How does the Poultry Co-Op work?

Published 8:00 am Wednesday, March 6, 2024

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On Wednesday, Feb. 28, Central Virginia Poultry Cooperative launched. Now the question is how does it work? How do farmers join, who runs the operation and what is the process to get eggs to market? After last week’s announcement, The Dispatch talked with a number of people involved in the Co-Op, to paint a clearer picture of how it all comes together. 

First, let’s start with the basics. The Co-Op is designed to fill the gap left behind when Tyson Foods closed its broiler plant in Glen Allen last year. But this isn’t just a replacement. Broiler chickens are raised specifically for meat and that’s what the plant processed. This operation is different in that it’s focusing on eggs instead. The farmers collect eggs from their chickens, then deliver to the Co-Op. In turn, the Co-Op sells the eggs to its contracted partner. 

The Co-Op has a 13-year deal in place to sell cage-free eggs to Dutch Country Organics LLC, based out of Indiana. Dutch Country may not sound familiar, but we promise you’ve seen their products. The group provides eggs to national outlets including Walmart, Kroger, Aldi, Target, Costo and Albertsons. 

The Co-Op gives its farmers the chickens and feed, while later also arranging the sale and distribution of the eggs later on. Now here’s where the major investment comes for the farmers. Each Cooperative member is responsible for converting or assembling their own housing for the chickens. That means if they have housing designed to raise broilers, it has to be converted to cage-free hen houses. Farmers get paid on a per-egg basis or if they’re focused on raising the chickens, a per-bird basis. Dutch Country, meanwhile, will then handle the cleaning, sorting and grading of the eggs. 


Cooperative President John Bapties said he expects to see growers place the first laying hens in April. Once profits start coming in, he added, that money will be reinvested in the products and processes/equipment. He also said money will go toward member dividends. 

But the biggest question for some people is how does a person join the Cooperative? And the answer is that there’s a couple ways. First, the group has one rule. You have to buy stock in the Cooperative in order to sell. No stock, no sale. This isn’t a case of anyone coming up and asking the Cooperative to sell their eggs. This is a members only operation. 

“Every member has to buy one share of common stock,” Bapties said. 

That’s step one. Want to be a member of the Co-Op? You have to buy a share of common stock. Members will each have one vote and make decisions about governing the cooperative, including selecting the board of directors. Now as far as farmers go, if you want to sell chickens or eggs through the group, then you have to make another purchase and buy shares of non-voting Class A preferred stock. 

“It’s a little bit more of an investment for the growers,” Bapties said. 

Class B non-voting stock, meanwhile, is for would-be investors. 

“Anyone can buy the Class B,” Bapties said. “There’s no cap.” 

He pointed to the Virginia Farm Bureau Foundation as an example. The foundation’s board of directors has authorized purchase of up to $500,000 in Class B non-voting stock, once the cooperative’s documents are finalized this month. 

And for anyone wanting to buy stock in the group, you contact Bapties at his email, which is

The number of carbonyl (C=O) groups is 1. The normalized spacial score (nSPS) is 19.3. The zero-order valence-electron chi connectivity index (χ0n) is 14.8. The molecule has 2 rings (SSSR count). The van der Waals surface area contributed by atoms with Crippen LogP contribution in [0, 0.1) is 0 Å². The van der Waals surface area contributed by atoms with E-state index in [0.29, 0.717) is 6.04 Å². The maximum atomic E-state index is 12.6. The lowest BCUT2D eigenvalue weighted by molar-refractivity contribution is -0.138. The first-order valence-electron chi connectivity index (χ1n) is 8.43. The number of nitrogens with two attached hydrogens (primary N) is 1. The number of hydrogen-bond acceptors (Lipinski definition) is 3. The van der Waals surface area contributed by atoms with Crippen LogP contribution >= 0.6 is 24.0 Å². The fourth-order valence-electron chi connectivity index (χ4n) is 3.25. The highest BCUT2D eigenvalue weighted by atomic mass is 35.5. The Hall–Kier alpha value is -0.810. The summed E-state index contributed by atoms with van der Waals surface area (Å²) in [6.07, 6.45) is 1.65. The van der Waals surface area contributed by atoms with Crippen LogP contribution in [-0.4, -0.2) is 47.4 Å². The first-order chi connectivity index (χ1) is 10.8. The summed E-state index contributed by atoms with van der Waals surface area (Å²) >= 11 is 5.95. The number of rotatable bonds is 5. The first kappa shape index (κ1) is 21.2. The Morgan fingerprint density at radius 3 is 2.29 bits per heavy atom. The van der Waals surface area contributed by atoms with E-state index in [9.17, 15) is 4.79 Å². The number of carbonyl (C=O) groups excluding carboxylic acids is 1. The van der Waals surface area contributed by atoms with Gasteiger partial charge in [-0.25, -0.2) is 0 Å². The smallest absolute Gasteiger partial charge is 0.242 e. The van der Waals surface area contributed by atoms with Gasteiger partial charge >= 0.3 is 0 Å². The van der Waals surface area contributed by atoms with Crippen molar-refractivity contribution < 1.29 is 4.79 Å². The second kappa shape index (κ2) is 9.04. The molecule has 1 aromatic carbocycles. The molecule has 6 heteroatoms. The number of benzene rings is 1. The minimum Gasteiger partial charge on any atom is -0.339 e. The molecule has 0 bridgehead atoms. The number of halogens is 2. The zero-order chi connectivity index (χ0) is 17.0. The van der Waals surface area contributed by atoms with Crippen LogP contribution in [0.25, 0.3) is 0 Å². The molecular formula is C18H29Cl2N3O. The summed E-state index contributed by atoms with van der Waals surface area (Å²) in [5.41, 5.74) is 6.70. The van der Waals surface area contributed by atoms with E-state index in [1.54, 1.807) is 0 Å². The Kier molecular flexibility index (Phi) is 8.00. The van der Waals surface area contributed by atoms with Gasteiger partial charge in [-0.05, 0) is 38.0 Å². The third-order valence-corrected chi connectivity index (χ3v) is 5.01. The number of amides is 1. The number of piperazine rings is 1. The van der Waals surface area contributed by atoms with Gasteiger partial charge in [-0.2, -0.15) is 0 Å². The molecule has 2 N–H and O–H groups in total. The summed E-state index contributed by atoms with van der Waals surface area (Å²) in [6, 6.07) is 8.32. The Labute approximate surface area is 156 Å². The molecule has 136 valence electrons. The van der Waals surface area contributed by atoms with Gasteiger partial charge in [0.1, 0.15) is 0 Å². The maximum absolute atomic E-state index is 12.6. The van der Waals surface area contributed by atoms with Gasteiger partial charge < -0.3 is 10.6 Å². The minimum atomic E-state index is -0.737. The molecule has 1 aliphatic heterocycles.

Beyond the stock, how does the financial part of the operation work? Part of that comes from the Virginia Agriculture and Forestry Industries Development Fund, through a $35,000 planning grant. The grant required a match, so the seven counties in the region split that up, with each one paying $5,000 towards the bill. 

Gov. Glenn Youngkin also approved a $50,000 general grant from the Development Fund, with counties once again matching that. The operation will also get a $1.4 million grant from the Tobacco Region Revitalization Commission, to help convert broiler production houses into homes for the cage-free egg operation and $341,750 from the Rural Rehabilitation Trust Fund. The goal, according to Tony Banks, is to try and help the group get through these first two years of operation. Banks serves as Senior Assistant Director for Virginia Farm Bureau’s Agriculture, Development and Innovation section. 

“We’ve invested in a number of different businesses over the years, but this is probably the biggest in the last generation or so,” Banks said. “This first year or two is going to be a challenge, just like any new business. As a co-op, they’re starting from scratch. A lot of the equipment an existing business takes for granted, they’re having to source, buy or build.” 

Banks said looking at the equipment and infrastructure, he estimates costs will probably run between $40 million to $42 million, including converting chicken houses. With most of that cost falling on farmers, Banks and his group are trying to help them find as many grants as possible. 

“Part of the emphasis in helping the cooperative here is trying to minimize the amount of funds the individual growers would need to invest,” Banks said. “We’re helping them look under every rock for the financial support they need.” 


Banks and Farm Bureau in general have played a couple roles since last March. They were concerned growers didn’t have appropriate counsel when being offered Tyson buyouts, so they identified some resources available. As far as the Cooperative goes, Banks and his people have been advising since September on different aspects of establishing the operation and highlighting business issues. 

“It’s been a challenge,” Banks said. “Give a lot of credit to the growers. When we first started (talking about the Cooperative), it was five farmers sitting around a table. Look at how far they’ve come in such a short time.”